Studies suggest that adenosine stimulates the release of both FSH and LH from your pituitary gland to carry out your menstrual cycle, and sometimes, can even accelerate it, causing it to arrive earlier. Therefore, if you have a regular coffee consumption in your daily habits, caffeine could indirectly hinder the effects of FSH and LH by blocking adenosine.
Two possible situations can occur. It can delay your menstruation by inhibiting your menstrual cycle from the beginning, causing shortened cycles. On the other hand, if it refrains your estrogen level from peaking adequately to cause ovulation, your menstrual cycle could last more days than usual.
For this reason, further investigations are needed to know if caffeine has long-term implications on menstrual irregularities.
Caffeine is also known to have vasoconstrictor properties on blood vessels due to the release of adrenaline and cortisol. These hormones produce effects on your nervous system, such as increased heart rate and breathing frequency, reduces inflammation, and causes your blood vessels to tighten up.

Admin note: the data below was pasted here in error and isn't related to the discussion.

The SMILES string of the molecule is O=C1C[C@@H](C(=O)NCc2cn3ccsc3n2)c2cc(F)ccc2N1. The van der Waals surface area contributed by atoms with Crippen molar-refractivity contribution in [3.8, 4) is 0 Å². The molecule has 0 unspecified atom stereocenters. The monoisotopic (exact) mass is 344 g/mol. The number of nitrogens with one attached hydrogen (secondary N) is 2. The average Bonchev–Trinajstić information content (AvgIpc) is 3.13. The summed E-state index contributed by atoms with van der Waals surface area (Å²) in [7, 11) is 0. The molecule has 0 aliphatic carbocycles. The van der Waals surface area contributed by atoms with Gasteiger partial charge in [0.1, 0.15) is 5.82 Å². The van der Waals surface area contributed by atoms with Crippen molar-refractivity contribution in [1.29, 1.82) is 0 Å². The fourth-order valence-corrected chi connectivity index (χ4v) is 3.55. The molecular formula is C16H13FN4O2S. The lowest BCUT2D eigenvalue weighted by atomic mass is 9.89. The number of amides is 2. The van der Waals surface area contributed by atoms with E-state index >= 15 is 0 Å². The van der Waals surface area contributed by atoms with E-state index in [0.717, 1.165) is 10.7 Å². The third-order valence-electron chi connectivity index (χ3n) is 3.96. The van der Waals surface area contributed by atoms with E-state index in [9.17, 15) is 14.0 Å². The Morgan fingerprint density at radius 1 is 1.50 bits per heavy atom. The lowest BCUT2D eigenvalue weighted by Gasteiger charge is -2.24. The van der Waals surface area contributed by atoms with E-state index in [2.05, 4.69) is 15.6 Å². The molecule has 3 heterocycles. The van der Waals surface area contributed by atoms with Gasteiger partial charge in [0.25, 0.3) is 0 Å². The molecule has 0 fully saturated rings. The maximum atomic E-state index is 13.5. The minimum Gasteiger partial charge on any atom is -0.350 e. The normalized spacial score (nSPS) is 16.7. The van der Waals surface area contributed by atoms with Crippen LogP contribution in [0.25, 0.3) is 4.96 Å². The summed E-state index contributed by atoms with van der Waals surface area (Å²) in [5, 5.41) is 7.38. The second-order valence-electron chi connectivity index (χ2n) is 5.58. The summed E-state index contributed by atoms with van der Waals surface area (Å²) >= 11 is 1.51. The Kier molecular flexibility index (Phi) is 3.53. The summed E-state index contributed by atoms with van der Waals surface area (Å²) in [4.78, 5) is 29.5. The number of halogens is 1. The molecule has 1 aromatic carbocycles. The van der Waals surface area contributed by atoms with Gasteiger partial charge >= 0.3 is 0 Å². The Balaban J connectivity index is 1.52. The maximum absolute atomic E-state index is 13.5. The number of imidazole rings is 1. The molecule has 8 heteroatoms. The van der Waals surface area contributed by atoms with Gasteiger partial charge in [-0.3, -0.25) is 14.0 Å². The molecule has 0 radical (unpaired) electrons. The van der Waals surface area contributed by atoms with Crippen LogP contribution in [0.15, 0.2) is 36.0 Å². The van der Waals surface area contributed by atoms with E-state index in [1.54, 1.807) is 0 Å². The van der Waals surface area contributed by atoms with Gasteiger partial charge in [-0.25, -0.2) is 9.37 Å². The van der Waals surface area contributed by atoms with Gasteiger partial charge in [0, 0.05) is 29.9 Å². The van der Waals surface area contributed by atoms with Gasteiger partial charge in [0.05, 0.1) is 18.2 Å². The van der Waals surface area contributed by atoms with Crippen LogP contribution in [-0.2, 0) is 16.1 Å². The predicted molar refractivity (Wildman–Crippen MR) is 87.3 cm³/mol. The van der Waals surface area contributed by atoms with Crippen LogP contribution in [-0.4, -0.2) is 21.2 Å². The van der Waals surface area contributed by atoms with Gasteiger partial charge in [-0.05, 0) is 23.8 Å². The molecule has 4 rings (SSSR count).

Many scientists believe that caffeine can also constrict the blood vessels of your uterus, reducing blood flow. and thus delaying your menses and shortening your cycle.
According to an investigation made by the American Journal of Epidemiology, women who are heavy coffee consumers have more chances of having delayed and shorter menstrual cycles than those who do not consume coffee on a regular basis. This is based on the uterine blood contraction, which reduces bleeding.
However, another study made in 2014 evaluated the effects of coffee and other caffeinated drinks in a sample of 384 women. The results revealed that women are actually more likely to have longer menstrual periods or irregularities if they consume more than 2 cups of coffee per day. Scientists suggest an unknown mechanism related to blocking certain receptors in the blood vessels.
Worsens Premenstrual Symptoms